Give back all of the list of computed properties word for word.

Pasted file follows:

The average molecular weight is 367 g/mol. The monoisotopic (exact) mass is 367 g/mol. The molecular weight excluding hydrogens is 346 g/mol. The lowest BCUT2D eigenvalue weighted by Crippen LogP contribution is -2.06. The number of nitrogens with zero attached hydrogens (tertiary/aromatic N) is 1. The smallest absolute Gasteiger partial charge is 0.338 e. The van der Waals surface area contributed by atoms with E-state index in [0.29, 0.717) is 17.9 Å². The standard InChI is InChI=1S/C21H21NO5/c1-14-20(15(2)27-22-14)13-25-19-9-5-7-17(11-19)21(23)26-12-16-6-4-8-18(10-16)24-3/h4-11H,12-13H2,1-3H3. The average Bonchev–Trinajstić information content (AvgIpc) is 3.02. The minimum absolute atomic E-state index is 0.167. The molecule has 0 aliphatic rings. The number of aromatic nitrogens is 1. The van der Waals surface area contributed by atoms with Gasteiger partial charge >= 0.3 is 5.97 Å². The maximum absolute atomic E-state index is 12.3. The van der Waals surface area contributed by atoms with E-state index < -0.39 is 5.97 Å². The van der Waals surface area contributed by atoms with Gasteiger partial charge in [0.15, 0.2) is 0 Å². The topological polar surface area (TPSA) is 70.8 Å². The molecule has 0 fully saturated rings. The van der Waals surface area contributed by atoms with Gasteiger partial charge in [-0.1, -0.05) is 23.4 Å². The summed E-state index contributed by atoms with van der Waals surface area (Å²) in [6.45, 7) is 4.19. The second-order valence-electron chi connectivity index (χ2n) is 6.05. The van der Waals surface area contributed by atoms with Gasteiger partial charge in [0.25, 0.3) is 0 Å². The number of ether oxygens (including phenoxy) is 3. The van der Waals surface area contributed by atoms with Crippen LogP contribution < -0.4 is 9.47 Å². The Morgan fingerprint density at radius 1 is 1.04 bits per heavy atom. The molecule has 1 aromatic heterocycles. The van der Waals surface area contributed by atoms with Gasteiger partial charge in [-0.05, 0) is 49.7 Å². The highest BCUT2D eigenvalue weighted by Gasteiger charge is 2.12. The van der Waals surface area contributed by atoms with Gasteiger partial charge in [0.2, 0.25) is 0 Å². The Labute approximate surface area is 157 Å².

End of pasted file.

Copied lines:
The average molecular weight is 367 g/mol. The monoisotopic (exact) mass is 367 g/mol. The molecular weight excluding hydrogens is 346 g/mol. The lowest BCUT2D eigenvalue weighted by Crippen LogP contribution is -2.06. The number of nitrogens with zero attached hydrogens (tertiary/aromatic N) is 1. The smallest absolute Gasteiger partial charge is 0.338 e. The van der Waals surface area contributed by atoms with E-state index in [0.29, 0.717) is 17.9 Å². The standard InChI is InChI=1S/C21H21NO5/c1-14-20(15(2)27-22-14)13-25-19-9-5-7-17(11-19)21(23)26-12-16-6-4-8-18(10-16)24-3/h4-11H,12-13H2,1-3H3. The average Bonchev–Trinajstić information content (AvgIpc) is 3.02. The minimum absolute atomic E-state index is 0.167. The molecule has 0 aliphatic rings. The number of aromatic nitrogens is 1. The van der Waals surface area contributed by atoms with Gasteiger partial charge >= 0.3 is 5.97 Å². The maximum absolute atomic E-state index is 12.3. The van der Waals surface area contributed by atoms with E-state index < -0.39 is 5.97 Å². The van der Waals surface area contributed by atoms with Gasteiger partial charge in [0.15, 0.2) is 0 Å². The topological polar surface area (TPSA) is 70.8 Å². The molecule has 0 fully saturated rings. The van der Waals surface area contributed by atoms with Gasteiger partial charge in [-0.1, -0.05) is 23.4 Å². The summed E-state index contributed by atoms with van der Waals surface area (Å²) in [6.45, 7) is 4.19. The second-order valence-electron chi connectivity index (χ2n) is 6.05. The van der Waals surface area contributed by atoms with Gasteiger partial charge in [0.25, 0.3) is 0 Å². The number of ether oxygens (including phenoxy) is 3. The van der Waals surface area contributed by atoms with Crippen LogP contribution < -0.4 is 9.47 Å². The Morgan fingerprint density at radius 1 is 1.04 bits per heavy atom. The molecule has 1 aromatic heterocycles. The van der Waals surface area contributed by atoms with Gasteiger partial charge in [-0.05, 0) is 49.7 Å². The highest BCUT2D eigenvalue weighted by Gasteiger charge is 2.12. The van der Waals surface area contributed by atoms with Gasteiger partial charge in [0.2, 0.25) is 0 Å². The Labute approximate surface area is 157 Å².